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A Global History of Influenza traces flu's changing identity as a global disease through the 20th century. This book explores how the virus was first characterised as an infectious disease without borders by British, European and American medical and public health professionals at the fin de siècle; it then illuminates the crucial role of the 1918-19 pandemic in transforming influenza into a paradigmatic global infection and one of the key problems of 20th-century international health.
Michael Bresalier charts the identification of the influenza virus in 1933 and how the subsequent development of new laboratory technologies to track the virus and produce vaccines underpinned the creation of the World Influenza Programme in 1948 - one of the very first initiatives of the World Health Organization (WHO). A Global History of Influenza illustrates that the fight against the disease was distinctly global in approach in the sixty years that followed and that this was built around a gift economy which facilitated the free circulation of virus samples, materials, techniques, skills, and information between nations, health organisations and vaccine manufacturers. Yet the re-emergence of flu as a major threat at the end of the 20th century caused this system to come under attack, with developing countries – led by Indonesia – threatening to withdraw from the WHO, citing poor access to influenza vaccines and other supposed key benefits as the cause.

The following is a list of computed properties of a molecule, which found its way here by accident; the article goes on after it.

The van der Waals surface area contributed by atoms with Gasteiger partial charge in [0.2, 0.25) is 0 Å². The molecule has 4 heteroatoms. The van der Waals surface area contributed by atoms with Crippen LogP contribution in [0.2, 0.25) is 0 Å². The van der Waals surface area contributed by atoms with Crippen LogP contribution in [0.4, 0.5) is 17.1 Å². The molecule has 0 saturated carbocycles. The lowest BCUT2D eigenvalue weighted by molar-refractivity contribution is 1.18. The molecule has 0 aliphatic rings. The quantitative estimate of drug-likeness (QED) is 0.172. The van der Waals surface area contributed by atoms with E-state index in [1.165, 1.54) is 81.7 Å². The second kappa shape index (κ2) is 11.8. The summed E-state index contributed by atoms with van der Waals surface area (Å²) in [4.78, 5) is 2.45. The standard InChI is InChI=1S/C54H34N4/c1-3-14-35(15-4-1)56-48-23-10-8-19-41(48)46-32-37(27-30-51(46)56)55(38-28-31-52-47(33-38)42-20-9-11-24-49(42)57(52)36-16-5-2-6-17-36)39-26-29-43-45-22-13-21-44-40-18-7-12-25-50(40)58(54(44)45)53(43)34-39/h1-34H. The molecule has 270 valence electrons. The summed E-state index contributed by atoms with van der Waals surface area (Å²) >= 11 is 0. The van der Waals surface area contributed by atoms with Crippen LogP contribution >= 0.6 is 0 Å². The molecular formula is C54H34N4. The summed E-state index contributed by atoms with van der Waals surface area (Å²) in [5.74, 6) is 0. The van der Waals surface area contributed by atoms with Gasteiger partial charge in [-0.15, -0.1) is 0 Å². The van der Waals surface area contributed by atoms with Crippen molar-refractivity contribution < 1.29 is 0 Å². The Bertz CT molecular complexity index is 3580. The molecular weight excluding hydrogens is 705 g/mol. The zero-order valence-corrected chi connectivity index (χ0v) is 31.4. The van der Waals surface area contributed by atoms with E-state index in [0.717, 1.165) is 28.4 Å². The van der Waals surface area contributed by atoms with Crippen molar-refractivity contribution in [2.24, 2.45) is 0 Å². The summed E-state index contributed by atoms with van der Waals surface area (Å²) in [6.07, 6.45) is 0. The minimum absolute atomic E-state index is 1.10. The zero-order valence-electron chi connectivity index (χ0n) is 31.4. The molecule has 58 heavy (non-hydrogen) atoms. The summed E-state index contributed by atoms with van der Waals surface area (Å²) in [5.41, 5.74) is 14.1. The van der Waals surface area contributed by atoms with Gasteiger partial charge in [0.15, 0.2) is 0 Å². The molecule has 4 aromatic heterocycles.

This book shows that tensions and contradictions in global influenza control have deep historical roots and that international health systems based on ideas and practices of sharing can reproduce and create profound inequalities in access to vaccines, drugs and other vital medical resources. It is a vital study for anyone interested in the modern history of disease on a global scale.